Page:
Two events to catch this week: an Americana styled ensemble Monday and a Carnival Art Show on Tuesday |

Two events to catch this week: an Americana styled ensemble Monday and a Carnival Art Show on Tuesday

Frisson Ensemble at Mountain View Church Monday 

The Glenwood Springs Community Concert Association presents the Frisson Ensemble Monday evening, which performs a wide variety of genres and is made up of cello, violin, viola, oboe, clarinet and piano.

“It’s a wide variety of music that I think people will enjoy,” Tom Gallant, the oboe player and director, said. 

The word Frisson is French for “a shiver or thrill” or “a sudden burst of excitement.” 

For this performance, they will be playing a fun variety of music that will be like an Americana style of program, featuring some classical composers, a little jazz selection by Bill Evans, some John Williams, Scott Joplin and West Side Story.

The sextuplet performing Monday, is part of an ensemble that can vary from four to 12 players. Gallant said the ensemble changes a lot, highlighting and changing up the performance wherever they go. 

Members of the ensemble will also be talking about themselves and their lives to have a more engaging concert, Gallant said.

“Frisson performs engaging programs for winds, piano trio and piano quartet programs, as well as popular programs featuring music by such composers as Gershwin and Piazzolla,” a news release from the Concert Association stated. 

The ensemble is from New York, but will be touring through the western and midwestern region throughout this and next month. 

If you go…

What: Glenwood Springs Community Concert Association presents the Frisson Ensemble

When: 7 p.m. Monday, Feb. 20

How much: Single admission is $25 at the door

For ticket information, call Nancy at (303)517-9800 or Sue (970)379-3488

Tim Tonozzi pulling out of of the pieces of artwork he collected from the Caribbean.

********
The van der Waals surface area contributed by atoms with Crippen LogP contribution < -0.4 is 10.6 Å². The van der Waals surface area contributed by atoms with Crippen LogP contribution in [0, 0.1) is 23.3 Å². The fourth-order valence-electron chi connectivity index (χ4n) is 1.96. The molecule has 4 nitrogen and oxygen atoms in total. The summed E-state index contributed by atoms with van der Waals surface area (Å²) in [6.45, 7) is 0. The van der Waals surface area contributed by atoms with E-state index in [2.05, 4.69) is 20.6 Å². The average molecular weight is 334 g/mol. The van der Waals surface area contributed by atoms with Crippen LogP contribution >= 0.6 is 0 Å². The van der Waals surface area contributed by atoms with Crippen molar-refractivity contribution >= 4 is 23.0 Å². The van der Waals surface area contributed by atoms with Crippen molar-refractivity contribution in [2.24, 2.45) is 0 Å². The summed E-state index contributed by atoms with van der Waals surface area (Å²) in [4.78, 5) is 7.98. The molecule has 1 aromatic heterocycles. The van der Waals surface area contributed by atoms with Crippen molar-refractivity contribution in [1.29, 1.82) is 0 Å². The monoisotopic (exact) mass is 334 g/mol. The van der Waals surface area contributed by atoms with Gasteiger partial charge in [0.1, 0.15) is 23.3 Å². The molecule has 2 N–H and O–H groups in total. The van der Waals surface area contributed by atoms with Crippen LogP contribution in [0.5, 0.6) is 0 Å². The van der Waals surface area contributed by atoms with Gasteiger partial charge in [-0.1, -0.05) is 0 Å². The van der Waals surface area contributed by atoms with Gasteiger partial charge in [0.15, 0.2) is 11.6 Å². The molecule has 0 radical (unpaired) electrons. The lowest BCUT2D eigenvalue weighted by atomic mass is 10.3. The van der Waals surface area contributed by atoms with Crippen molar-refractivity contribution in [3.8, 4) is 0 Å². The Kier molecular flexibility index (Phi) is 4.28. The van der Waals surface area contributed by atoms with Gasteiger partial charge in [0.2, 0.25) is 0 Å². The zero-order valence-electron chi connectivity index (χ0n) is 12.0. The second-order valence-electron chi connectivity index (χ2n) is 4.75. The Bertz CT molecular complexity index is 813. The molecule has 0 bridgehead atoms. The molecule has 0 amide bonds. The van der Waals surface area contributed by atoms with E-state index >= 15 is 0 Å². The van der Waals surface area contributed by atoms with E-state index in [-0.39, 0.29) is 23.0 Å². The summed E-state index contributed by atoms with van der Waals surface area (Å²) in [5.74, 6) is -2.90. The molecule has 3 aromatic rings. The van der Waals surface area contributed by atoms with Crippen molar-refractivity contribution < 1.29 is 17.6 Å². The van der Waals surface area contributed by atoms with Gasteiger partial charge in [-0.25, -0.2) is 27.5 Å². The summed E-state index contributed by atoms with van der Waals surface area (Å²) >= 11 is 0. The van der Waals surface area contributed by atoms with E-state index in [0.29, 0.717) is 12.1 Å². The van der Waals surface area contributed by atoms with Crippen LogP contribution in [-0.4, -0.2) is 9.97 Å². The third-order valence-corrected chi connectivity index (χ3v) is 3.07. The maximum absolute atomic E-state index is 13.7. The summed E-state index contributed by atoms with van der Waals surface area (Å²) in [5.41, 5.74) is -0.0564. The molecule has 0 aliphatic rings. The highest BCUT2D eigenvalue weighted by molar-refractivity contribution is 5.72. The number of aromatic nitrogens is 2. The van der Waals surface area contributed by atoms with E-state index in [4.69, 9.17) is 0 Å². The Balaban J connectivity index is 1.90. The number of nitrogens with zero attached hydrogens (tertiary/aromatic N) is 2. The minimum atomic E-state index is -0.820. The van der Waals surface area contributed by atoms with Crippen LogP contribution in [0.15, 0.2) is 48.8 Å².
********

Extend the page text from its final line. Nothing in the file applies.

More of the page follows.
Post Independent/ Cassandra Ballard

Gallery Show: Street Art from the Private Collection of Tim Tonozzi

Celebrate Fat Tuesday with a Caribbean themed art show in Glenwood Springs.

The Caribbean art has been collected over a few years by local resident, Tom Tonozzi. The show mostly features works from Cuba, with a small collection of works from the Dominican Republic and Haiti. 

“I decided with my Cuban buddy that we buy paintings to bring back and maybe get a little gallery going,” Tonozzi said. “For the next three or four years, I was going down and going back and forth getting to know the country of Cuba and the Cuban people.”

Tonozzi said he has been going to Cuba since 1998, and around 1999 he made some good friends with some Cuban people and that is when he decided to start collecting art. At some point, he was visiting three to four times a year.

“For me, it’s just so people can see it, and strengthen our relationship with Cuba,” Tonozzi said. “So people know it’s not just a deep dark communist country. There’s a lot of fun to be had down there.”

He said that the Cuban people are paid by the government to create art, but items like canvases are not always readily available, so sometimes the artists will paint on other makeshift canvases like tablecloths or possibly even potato sacks, Tonozzi said. 

He has a couple of interesting pieces displayed with makeshift canvases.

“I’d find a lot of these in downtown Havana where the cruise ships come into the Havana Bay,” Tonozzi said. 

One he pointed out was sitting in a puddle during a rainstorm, but he was grateful there was no damage to it. 

Much of the art has decorated Tonozzi’s apartments throughout the years, but many have been left rolled up. Tonozzi was excited to get them out for display to encourage people to learn about the culture and buy them if they are interested. 

All of the works are his favorites, but he wishes to share the colorful work and have people enjoy them in their own homes. 

One example of a particular piece has art portraying a popular Cuban religion called Santeria. The religion is also celebrated in other Caribbean countries, but is most prevalent in Cuba. 

Hollywood and other forms of media commonly misconstrue the religion which grew out of the slave trade in Cuba, as a way for the Cuban people to keep their ancient religion by hiding their gods behind Christian saints, Tonozzi said.  

If you go…

If you go…

What: Street Art from the Private Collection of Tim Tonozzi

When: 4-7 p.m. Tuesday, Feb. 21

Where: Glenwood Springs Art Council, 216 Sixth Street

How much: free

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